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The Renaissance https://www.thepassivevoice.com/the-renaissance/?utm_source=rss&utm_medium=rss&utm_campaign=the-renaissance https://www.thepassivevoice.com/the-renaissance/#respond Fri, 27 Mar 2020 21:24:41 +0000 https://www.thepassivevoice.com/?p=122839

The Renaissance took place in chaos and plague.

~ Shiva Ayyadurai

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When Should Writers Incorporate or Create an LLC? https://www.thepassivevoice.com/when-should-writers-incorporate-or-create-an-llc/?utm_source=rss&utm_medium=rss&utm_campaign=when-should-writers-incorporate-or-create-an-llc https://www.thepassivevoice.com/when-should-writers-incorporate-or-create-an-llc/#comments Thu, 26 Mar 2020 21:28:22 +0000 https://www.thepassivevoice.com/?p=122837 Read more]]> Disclaimer: I am not a lawyer or CPA. So I’m not in a position to give individualized and specific legal or tax advice. This article is meant to give general guidance on considerations. However, it would make sense to consult a lawyer and CPA before acting on this general guidance, because benefits and drawbacks will change from state to state.

With that out of the way, this is one of those questions I receive every so often from writers. In most cases, the writers are not earning a significant income from their writing yet, but I get it. I’m a writer too, and I feel like writers are especially gifted at dreaming up possibilities—both good and bad.

. . . .

Reasons I’ve heard writers give for incorporating or forming an LLC usually have to do with protection. Some people have heard that incorporating as an S Corp or creating an LLC will protect them from lawsuits and provide tax benefits.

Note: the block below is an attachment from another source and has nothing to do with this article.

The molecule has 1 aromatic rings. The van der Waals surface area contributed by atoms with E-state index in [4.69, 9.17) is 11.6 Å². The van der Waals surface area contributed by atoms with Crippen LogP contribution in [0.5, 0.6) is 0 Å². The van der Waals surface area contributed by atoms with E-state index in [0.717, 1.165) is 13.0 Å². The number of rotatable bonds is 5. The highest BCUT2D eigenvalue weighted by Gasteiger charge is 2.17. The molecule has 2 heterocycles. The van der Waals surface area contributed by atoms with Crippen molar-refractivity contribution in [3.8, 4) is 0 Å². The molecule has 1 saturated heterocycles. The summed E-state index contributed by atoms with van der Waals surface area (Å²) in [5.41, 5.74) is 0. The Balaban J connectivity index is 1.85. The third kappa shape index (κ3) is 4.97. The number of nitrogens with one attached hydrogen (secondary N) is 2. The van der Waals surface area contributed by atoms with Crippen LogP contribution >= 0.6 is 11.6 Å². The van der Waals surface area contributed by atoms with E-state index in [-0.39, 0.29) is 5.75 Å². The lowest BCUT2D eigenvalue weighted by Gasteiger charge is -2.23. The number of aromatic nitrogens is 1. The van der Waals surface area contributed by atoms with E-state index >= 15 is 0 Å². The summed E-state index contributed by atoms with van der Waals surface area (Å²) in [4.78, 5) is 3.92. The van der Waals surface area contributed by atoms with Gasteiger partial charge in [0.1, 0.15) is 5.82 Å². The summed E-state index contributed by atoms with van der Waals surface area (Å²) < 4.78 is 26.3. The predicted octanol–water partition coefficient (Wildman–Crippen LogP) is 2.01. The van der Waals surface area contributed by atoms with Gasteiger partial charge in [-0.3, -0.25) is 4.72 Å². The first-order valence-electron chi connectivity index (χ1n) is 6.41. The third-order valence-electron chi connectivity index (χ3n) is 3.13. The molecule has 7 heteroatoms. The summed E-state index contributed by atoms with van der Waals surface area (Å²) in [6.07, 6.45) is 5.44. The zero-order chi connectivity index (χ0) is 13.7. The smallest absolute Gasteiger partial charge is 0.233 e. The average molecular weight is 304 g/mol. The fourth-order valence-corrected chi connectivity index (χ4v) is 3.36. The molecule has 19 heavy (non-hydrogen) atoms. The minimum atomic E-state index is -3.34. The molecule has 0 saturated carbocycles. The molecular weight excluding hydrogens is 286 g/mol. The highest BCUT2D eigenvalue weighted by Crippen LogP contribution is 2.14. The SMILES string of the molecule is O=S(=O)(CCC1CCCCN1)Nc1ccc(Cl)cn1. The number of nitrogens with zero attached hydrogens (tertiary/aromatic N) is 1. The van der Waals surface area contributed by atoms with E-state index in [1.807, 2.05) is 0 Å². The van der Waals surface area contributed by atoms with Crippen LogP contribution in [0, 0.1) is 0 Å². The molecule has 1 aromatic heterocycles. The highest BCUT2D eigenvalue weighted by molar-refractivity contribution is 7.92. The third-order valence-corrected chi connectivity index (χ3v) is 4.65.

. . . .

One reason writers give for considering incorporating or creating an LLC is to put a wall between their freelance business and personal assets. On its surface, it sounds like a good reason. However, the most common liability for writers is different than other businesses that have employees, investments in production, and other business costs.

The most common liabilities for writers are tied to possible lawsuits for defamation, privacy, or infringement. In all those cases, plaintiffs would likely file suits against both the company and the writer. This is why most publishing contracts have language to cover them against the actions of their writers.

The good news is that you’re not completely helpless if this is a concern for you. Writers can look into Business Liability and/or Media Liability insurance policies. If you go this route, be sure that your policy covers defamation, privacy, and infringement claims.

Link to the rest at Writers Digest

PG will provide a bullet point response:

  • Get tax advice from a CPA or qualified tax accountant, not another writer. Some writers won’t gain any tax benefit from a corporation or LLC (Limited Liability Companies – they are definitely not the same when it comes to taxes) while other writers will.
    • Is the writer married? Does the spouse have an income?
    • Does either the writer or the spouse own assets not related to writing?
    • Does the author live in a community property state?
    • Are inheritance or estate taxes going to be involved if the author dies while married? Unmarried?
  • Get legal advice from a lawyer, not another writer.
    • Laws relating to defamation, privacy, or infringement claims vary, sometimes substantially, from state to state.
    • There are very good reasons that many corporations, including most very large corporations, incorporate in Delaware rather than the state in which most of the corporation’s assets exist. (About two-thirds of Fortune 500 companies are Delaware corporations.)
    • There are very good reasons why many LLCs (and an increasing number of closely-held corporations) are formed in Nevada even though the parties creating them and the assets of these entities are outside of Nevada.